lStephanie Robinson is a solicitor specialising in property and commercial litigation at Sheffield’s Taylor&Emmet LLP. Telephone 0114 218 4000 or visit www.tayloremmet.co.uk and www.landlorddisputes.co.uk

I want to buy a property in Sheffield to be used by my son whilst he is at university. The spare bedrooms and dining room are to be let to three friends who will pay rent to us. They will live as one household, sharing meals, bills and chores and will probably go home during the holidays and for occasional weekends. I understand this may still be classed as a House of Multiple Occupation (HMO) – are there legal issues we should consider?

This is a complex area of law and there are really two aspects to this question – your licensing and planning obligations.

Landlords must satisfy both of these requirements, which are independent of each other. Even if there is no need to comply with the licensing regulations, you may still require planning permission and vice versa.

For licensing purposes, a House of Multiple Occupation (HMO) is either a house, flat or converted building that is let to three or more tenants who form two or more households and share facilities such as a kitchen, bathroom or toilet. The term also encompasses a building split into self-contained units where the conversion does not meet the standards set out in the Building Regulations 1991 or less than two-thirds of the flats are owner-occupied.

Existing legislation does not define what constitutes ‘multiple occupation.’ Instead, it outlines the relationships that class as a ‘single household.’ Therefore, unless your tenants’ living arrangements represent one of these single households, the property will be regarded as an HMO. In the eyes of the law, this includes a single person, a family, an employer and certain specified domestic staff, a carer and the person receiving care, or a foster parent and child.

Unfortunately, four single, unrelated adults who do not meet any of the definitions listed above would be seen as four separate households and as they will be sharing a kitchen and bathroom, the property you are proposing to buy will be regarded as an HMO for licensing purposes.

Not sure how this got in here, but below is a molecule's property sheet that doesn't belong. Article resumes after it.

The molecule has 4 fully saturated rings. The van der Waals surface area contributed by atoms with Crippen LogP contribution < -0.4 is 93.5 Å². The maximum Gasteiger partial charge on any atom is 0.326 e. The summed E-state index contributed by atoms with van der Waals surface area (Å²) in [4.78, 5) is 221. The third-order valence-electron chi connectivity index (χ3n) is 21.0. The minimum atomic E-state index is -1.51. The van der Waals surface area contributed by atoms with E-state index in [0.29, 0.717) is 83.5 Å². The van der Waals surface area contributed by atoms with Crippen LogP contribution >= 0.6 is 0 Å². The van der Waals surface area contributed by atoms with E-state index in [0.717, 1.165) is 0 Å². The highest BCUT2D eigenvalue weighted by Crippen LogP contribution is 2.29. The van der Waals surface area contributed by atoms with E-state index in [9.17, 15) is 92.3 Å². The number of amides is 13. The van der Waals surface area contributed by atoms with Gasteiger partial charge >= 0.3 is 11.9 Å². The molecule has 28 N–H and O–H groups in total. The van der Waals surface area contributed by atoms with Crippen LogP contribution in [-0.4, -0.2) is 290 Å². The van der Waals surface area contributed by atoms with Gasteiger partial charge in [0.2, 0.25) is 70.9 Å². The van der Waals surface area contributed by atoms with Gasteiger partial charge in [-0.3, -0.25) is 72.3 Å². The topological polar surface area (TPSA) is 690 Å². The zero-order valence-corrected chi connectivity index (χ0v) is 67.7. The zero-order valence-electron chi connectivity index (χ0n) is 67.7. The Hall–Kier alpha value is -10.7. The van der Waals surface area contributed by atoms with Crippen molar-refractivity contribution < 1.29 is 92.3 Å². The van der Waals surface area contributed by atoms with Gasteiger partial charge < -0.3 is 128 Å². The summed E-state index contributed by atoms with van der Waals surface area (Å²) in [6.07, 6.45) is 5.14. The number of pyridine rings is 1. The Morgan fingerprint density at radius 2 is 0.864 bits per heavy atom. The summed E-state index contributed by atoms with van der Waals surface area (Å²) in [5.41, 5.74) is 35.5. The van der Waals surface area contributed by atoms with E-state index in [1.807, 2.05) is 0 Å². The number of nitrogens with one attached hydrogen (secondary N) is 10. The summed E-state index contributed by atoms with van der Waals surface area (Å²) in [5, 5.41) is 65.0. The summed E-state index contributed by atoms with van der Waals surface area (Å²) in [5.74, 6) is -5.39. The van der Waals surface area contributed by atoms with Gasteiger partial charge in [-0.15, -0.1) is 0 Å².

It does not matter that the students will live with parents during university vacations.

That said, simply owning an HMO does not necessarily mean there are licensing requirements to satisfy. Only HMOs that are three or more storeys and are occupied by five or more people, who do not form a single household, must by law have a licence. Basements and attics/lofts will not usually constitute a separate storey, unless they are used wholly or partly as living accommodation.

It is, however, worth checking with the local authority to ensure there are no areas it has deemed subject to additional licensing, as it is a criminal offence to manage or have control of a property that requires a license if you do not have the appropriate paperwork.

From the facts you have given, it is unlikely that the property you are buying will be subject to mandatory licensing, but do give this some careful thought if it has three storeys and there is any possibility that an extra person may move in.

When considering your planning obligations, you must determine whether a family lives there. A ‘family’ is deemed to be either a single person, couples who are married, living as husband and wife or in a same sex relationship, or relatives living together.

A house that is no longer occupied by a family, but is still used as a residential dwelling would require change of use planning permission, were it not for the fact that in the majority of cases, it will be classed as ‘permitted development.’ The exception is when an Article 4 Direction is in force, which means permitted development rights have been withdrawn.

If your property is in an area where this legislation change applies and it will be occupied by three to six unrelated individuals as their main dwelling, you will need to apply for planning permission to change the usage to an HMO.

lStephanie Robinson is a solicitor specialising in property and commercial litigation at Sheffield’s Taylor&Emmet LLP. Telephone 0114 218 4000 or visit www.tayloremmet.co.uk and www.landlorddisputes.co.uk